Today, St. Patrick’s Day is celebrated by people of all backgrounds in the United States, Canada (Toronto held it's St. Patrick's Day parade LAST Saturday for some bizarre reason) and Australia. Although North America is home to the largest productions, St. Patrick’s Day has been celebrated in other locations far from Ireland, including Japan, Singapore and Russia.
In modern-day Ireland, St. Patrick’s Day has traditionally been a religious occasion. In fact, up until the 1970s, Irish laws mandated that pubs be closed on March 17. Beginning in 1995, however, the Irish government began a national campaign to use St. Patrick’s Day as an opportunity to drive tourism and showcase Ireland to the rest of the world. Last year, close to one million people took part in Ireland ‘s St. Patrick’s Festival in Dublin, a multi-day celebration featuring parades, concerts, outdoor theater productions and fireworks shows.
There is an interesting tradition in Chicago where the Chicago River is dyed green for the day.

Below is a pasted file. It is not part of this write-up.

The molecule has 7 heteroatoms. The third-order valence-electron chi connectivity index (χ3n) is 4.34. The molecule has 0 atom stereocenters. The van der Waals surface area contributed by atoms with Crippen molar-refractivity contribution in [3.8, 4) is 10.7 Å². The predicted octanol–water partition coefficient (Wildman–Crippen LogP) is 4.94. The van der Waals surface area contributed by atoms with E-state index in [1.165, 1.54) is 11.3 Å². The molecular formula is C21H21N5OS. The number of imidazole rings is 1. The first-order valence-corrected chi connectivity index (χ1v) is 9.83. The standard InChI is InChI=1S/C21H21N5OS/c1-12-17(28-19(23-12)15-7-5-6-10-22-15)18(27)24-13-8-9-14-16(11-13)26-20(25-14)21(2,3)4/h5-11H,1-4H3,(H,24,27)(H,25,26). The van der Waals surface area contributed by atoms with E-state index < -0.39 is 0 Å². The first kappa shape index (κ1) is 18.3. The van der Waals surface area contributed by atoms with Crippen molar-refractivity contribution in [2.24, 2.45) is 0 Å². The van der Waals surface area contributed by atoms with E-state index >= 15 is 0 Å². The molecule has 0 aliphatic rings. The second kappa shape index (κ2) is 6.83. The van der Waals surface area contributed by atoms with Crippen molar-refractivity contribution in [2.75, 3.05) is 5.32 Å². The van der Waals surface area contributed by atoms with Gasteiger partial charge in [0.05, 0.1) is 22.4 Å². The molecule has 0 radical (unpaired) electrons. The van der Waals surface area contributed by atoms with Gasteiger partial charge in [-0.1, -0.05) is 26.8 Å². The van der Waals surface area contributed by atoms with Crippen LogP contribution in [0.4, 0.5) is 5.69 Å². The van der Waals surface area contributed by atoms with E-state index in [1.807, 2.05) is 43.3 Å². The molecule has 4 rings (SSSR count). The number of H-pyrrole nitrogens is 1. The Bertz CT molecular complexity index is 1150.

For some odd reason Savannah, Georgia (not a city I'd equate with the irish) has one of the largest celebrations in the world. Attracting roughly 400,000 Irish and honorary Irish visitors and local celebrators each year, Savannah's St. Patrick's Day traditions are likened by some observers and participants to a Mardi Gras celebration, the spirited St. Patrick's Day festivities in Savannah go on for several days.
It must be quite the party - when we were there shortly after St. Patrick's Day a few years ago we saw this painted on a building:
Paul and I are having our annual St. Patrick's Day get together tonight. Here's our menu:
The Green Lantern (a green cocktail made with a parsley infusion)
Cheese and Crackers
Irish Cheddar and Stout Fondue
Cider and Cheddar Soup
Glazed Corned Beef
Golden Colcannon Pie
Roasted Brussels Sprouts
Irish Soda Bread
Key Lime Cheesecake
Have a great day everyone!